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There are two main types of memory, unbuffered and buffered. The biggest difference between the two is that buffered memory includes a layer of processing power to keep speed things along. There are pros and cons to each of these options, so let’s give a look at each one and explore further.
The key advantage of buffered memory is a processing chip that receives information directly from the computer. This buffer chip then sends out the information to be processed by the other chips on the memory stick, allowing the computer to send information to one target instead of several chips on the RAM.
With unbuffered memory, the computer will communicate directly with the individual memory banks, so the CPU will send the information to be processed to each chip on the stick of RAM. While this does allow the system to be a bit more expandable and a bit more flexible, it also does require a lot more processing power.
ECC stands for Error Checking and Correction memory. ECC memory is essential to higher performing enterprise level environments. The way in which ECC works is the memory chips are able to fill in any missing pieces that get lost in translation. ECC is able to identify bits of information that went missing, and then back fill them in to make for much more stable storage.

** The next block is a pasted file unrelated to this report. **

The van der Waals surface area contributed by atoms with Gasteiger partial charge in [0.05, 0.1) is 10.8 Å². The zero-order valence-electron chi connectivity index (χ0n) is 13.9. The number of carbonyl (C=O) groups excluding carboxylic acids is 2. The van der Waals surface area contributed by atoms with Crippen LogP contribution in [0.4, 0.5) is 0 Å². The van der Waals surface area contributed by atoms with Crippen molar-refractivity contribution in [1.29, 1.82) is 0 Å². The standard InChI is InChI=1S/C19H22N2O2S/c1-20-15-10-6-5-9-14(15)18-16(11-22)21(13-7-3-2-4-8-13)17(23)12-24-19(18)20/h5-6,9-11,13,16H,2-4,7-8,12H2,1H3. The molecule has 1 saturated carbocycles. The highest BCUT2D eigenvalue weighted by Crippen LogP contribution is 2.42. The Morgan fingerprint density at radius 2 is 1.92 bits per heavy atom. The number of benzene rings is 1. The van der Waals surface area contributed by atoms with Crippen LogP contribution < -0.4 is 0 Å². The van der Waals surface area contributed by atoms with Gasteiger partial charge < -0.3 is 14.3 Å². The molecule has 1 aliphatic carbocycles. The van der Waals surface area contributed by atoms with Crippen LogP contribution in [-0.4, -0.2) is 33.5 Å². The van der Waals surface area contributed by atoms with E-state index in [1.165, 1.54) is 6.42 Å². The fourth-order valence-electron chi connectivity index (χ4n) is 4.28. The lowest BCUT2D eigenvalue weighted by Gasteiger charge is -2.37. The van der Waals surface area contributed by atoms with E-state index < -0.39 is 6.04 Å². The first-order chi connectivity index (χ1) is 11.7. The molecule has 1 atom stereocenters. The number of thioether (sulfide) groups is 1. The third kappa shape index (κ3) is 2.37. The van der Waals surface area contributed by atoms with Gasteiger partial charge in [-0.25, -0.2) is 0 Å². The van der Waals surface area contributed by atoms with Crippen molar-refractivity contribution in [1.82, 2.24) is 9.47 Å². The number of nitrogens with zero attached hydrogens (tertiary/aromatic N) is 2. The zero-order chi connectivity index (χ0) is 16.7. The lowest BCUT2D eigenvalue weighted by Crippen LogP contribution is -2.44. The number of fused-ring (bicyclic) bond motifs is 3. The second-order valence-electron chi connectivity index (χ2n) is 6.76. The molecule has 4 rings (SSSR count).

ECC memory tends to be more stable and reliable than standard RAM, as you will see a much lower rate of failure in using ECC memory compared to a standard RAM.
However, there are disadvantages to using ECC RAM. ECC RAM is slightly slower than non-ECC RAM, simply based on the role it has to play in error correcting and checking all of the data that goes through it. Also, the cost is much higher being that it is a more stable memory and one that is less prone to failure.
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